The structure and crystallinity of films were analyzed using X-ray diffraction measurements recorded using the Rigaku X-ray diffractometer D/MAX-2500 V with a Cu Kα radiation (40 kV, 100 mA) source. The surface morphology and the cross-sectional view of the films were observed using the JEOL JEM-6500 F field-emission scanning electron microscopy. The UV–Vis absorption spectra of the films were recorded using a JASCO V-650 spectrophotometer ranging from 300 to 900 nm. The composition of samples was determined using an energy dispersive spectroscopy (Horiba, EMAX-ENERGY) and a K-Alpha™ X-ray photoelectron spectrometer using an AlK α X-ray radiation source to estimate elements semi-quantitatively.

Antibacterial experiment

Bacterial culturing and plating were performed following the previously described standard methods5,47,48,49. The bacterial concentration was determined using the standard plating method or from optical density readings at 595 nm (OD595). For example, the conversion factor for E. coli BL 21 was calculated to be 1 × 109 colony-forming unit (CFU)/mL at OD595, and the cultures were diluted with the culture medium to 1 × 107 CFU/mL. The 1 × 106 CFU culture was allowed to drip on the sample (approximately 6.25 cm2) and was then placed in a dark room or exposed under the visible light and at room temperature. The visible light source was an incandescent lamp (Classictone incandescent lamp, 60 W, Philips Taiwan; Taipei, Taiwan), and the illumination density was recorded using a light meter (model LX-102; Lutron Electronic Enterprises, Taipei, Taiwan). In the photocatalytic reaction, the illumination distance between the sample and lamp was approximately 10 cm, which was exposed for 30 min, and the light intensity on the sample surface was nearly 1.2 × 103 lux (lumen/m2) (30 mW/cm2). After illumination, 100 μL of the bacterial solution was recovered from the sample. Finally, the bacterial concentration was determined using standard dilution and plating methods, and the percentage of surviving bacteria was calculated18,19. S. pyogenes (strain M29588), pandrug-resistant A. baumannii (strain M36788), and S. aureus (strain SA02) were the clinical isolates provided by Buddhist Tzu-Chi General Hospital in Hualien, Taiwan5. E. coli and A. baumannii were grown and maintained in the lysogeny broth (LB) medium or LB agar (BD Diagnostics, Sparks, MD, USA) at 37 °C. By contrast, S. pyogenes and S. aureus were grown in the trypticase soy broth with yeast extract (TSBY) medium or TSBY agar (MDBio, Inc., Taipei, Taiwan) at 37 °C. When the visible light was used to elicit the photocatalysis reaction, a UV cut-off filter (400 nm; Edmund Optics, Barrington, NJ, USA) was used to prevent the illumination of small fractions with UV-range wavelength in the photocatalytic experiments.

Photocatalytic properties

Analysis methods were based on recently reported literatures4,50,51, which used the MB degradation rate to analyze the photocatalytic performance of impurity-doped TiO2, in accordance with the generally accepted method and reported format of MB photodecomposition. Photocatalytic efficiency was evaluated by examining the decomposition of 10 ppm MB (Sigma-Aldrich, St. Louis, MO, USA). The MB concentration was determined according to the intensity of the light-absorption peak at 664 nm wavelength, as measured using a UV–Vis spectrometer. A fixed size (1 cm × 1 cm) of the sample sank in 2 mL of the MB aqueous solution. The visible light illumination was conducted using a fluorescent lamp (Philips; P-LF27W/865) with a wavelength distribution of approximately 400–750 nm and a maximum intensity at the range of 543–611 nm, producing an average power density of 4.2 mW/cm2 at a distance of 8 cm between the visible light source and sample.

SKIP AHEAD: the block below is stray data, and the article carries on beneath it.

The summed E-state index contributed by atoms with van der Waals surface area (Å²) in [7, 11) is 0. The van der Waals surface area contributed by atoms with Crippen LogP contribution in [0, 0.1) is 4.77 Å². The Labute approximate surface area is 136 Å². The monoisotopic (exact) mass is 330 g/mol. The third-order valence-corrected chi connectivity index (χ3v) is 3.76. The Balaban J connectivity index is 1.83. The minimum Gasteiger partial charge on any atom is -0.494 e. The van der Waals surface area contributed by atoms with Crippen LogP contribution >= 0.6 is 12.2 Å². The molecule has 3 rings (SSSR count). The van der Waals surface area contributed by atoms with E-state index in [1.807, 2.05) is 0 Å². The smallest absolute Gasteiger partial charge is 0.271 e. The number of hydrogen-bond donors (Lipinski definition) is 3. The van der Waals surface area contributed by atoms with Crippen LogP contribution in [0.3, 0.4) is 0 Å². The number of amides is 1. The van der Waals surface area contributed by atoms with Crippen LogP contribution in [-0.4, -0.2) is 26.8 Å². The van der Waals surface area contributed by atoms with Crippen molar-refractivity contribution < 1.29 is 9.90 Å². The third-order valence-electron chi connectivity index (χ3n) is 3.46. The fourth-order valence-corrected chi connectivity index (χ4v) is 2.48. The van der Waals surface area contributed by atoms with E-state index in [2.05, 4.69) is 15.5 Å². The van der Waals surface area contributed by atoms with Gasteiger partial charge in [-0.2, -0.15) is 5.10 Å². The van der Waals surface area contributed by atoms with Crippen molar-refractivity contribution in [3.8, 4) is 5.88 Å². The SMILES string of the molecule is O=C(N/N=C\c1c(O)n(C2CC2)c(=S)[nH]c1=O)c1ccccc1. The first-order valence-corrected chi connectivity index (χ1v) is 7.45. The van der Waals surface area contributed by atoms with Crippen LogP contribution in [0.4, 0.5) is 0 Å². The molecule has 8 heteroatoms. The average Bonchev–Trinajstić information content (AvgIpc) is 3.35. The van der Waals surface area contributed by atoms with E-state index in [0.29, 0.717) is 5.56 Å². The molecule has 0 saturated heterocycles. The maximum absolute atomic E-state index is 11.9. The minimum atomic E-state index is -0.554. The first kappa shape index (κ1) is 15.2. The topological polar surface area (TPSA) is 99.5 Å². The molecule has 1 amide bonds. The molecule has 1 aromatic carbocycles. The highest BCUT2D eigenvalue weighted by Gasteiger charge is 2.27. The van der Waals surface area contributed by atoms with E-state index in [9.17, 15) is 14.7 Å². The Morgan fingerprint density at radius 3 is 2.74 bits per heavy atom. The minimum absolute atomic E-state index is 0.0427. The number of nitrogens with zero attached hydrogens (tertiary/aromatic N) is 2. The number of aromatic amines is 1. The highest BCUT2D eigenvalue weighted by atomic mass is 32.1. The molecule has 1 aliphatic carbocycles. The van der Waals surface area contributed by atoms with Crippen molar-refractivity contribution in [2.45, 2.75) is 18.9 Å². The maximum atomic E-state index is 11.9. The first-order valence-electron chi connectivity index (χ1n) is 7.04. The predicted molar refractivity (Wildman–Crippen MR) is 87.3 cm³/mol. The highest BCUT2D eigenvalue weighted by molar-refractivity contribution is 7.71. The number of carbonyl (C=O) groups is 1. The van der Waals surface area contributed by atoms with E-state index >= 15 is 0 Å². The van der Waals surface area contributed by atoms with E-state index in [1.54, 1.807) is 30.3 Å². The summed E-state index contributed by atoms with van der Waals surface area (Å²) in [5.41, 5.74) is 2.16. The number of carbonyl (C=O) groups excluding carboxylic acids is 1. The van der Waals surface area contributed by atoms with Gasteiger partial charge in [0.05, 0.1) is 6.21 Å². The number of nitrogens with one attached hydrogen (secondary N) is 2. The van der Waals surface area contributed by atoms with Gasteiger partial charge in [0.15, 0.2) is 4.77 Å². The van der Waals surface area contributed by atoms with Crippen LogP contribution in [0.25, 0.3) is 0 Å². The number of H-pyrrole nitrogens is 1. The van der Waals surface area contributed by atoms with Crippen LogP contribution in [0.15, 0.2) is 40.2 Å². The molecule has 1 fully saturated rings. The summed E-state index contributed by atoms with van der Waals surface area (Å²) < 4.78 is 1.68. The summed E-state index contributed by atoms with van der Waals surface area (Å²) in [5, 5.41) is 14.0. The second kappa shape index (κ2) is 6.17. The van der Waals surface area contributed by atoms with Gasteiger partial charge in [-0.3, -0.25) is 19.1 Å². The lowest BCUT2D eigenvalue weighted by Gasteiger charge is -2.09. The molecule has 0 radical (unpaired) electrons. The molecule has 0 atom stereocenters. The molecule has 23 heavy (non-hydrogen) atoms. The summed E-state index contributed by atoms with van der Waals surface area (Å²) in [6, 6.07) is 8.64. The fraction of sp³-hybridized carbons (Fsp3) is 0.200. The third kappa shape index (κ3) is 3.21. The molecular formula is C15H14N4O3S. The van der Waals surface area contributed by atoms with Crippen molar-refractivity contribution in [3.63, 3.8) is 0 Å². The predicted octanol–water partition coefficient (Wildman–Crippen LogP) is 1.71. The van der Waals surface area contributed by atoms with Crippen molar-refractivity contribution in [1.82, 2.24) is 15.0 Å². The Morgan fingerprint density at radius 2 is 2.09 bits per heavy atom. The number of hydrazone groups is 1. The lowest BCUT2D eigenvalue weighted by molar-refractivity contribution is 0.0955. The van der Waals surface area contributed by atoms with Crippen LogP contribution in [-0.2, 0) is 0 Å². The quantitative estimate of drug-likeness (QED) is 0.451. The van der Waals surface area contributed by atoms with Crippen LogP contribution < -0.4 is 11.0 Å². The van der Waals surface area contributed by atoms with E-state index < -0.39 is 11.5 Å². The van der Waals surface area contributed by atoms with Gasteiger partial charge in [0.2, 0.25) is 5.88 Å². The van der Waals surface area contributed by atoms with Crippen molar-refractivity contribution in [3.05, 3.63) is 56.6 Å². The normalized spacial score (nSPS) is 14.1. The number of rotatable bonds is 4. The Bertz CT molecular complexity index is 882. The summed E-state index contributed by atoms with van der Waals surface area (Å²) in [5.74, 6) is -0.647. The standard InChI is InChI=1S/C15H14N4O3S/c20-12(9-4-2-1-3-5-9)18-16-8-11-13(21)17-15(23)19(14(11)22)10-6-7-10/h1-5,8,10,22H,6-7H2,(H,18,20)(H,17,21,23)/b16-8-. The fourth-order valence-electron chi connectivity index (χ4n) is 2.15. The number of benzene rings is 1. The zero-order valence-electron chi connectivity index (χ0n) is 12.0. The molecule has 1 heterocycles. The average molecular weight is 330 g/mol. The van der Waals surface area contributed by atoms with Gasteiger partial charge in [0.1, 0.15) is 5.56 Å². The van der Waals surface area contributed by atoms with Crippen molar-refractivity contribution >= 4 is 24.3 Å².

Statistical analysis

The means, standard deviations, and statistics of the quantifiable data were calculated using Microsoft Office Excel 2003, SigmaPlot 10, and SPSS 19. The significance of data was determined using a one-way analysis of variance followed by a post hoc Bonferroni corrected test. The probability of type I error α = 0.05 was recognized as statistically significant.

Additional Information

How to cite this article: Wong, M.-S. et al. Antibacterial property of Ag nanoparticle-impregnated N-doped titania films under visible light. Sci. Rep. 5, 11978; doi: 10.1038/srep11978 (2015).

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Acknowledgements

This work was supported by Ministry of Science and Technology of Taiwan R.O.C. under grant no. 95-2314-B-320-009-MY3 and 102-2221-E-259-005-MY3, and Ministry of Economic Affairs of Taiwan R.O.C. under grant no. 98-EC-17-A-19-S2-0111.

Author information

Affiliations

  1. Department of Materials Science and Engineering, National Dong Hwa University, Hualien, Taiwan

    • Ming-Show Wong
    • , Chun-Wei Chen
    •  & Chia-Chun Hsieh
  2. Nanotechnology Research Center, National Dong Hwa University, Hualien, Taiwan

    • Ming-Show Wong
    •  & Hsin-Hou Chang
  3. Department of Molecular Biology and Human Genetics, Tzu Chi University, Hualien, Taiwan

    • Shih-Che Hung
    • , Der-Shan Sun
    •  & Hsin-Hou Chang
  4. Research Center of Nanobiomedical Science, Tzu Chi University, Hualien, Taiwan

    • Der-Shan Sun
    •  & Hsin-Hou Chang

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Contributions

M.S.W., D.S.S. and H.H.C. conceived and designed the experiments. M.S.W., C.W.C., C.C.H. and S.C.H. performed the experiments. M.S.W. and H.H.C. analyzed the data. M.S.W. and H.H.C. wrote the main manuscript text. All authors reviewed the manuscript.

Competing interests

The authors declare no competing financial interests.

Corresponding author

Correspondence to Hsin-Hou Chang.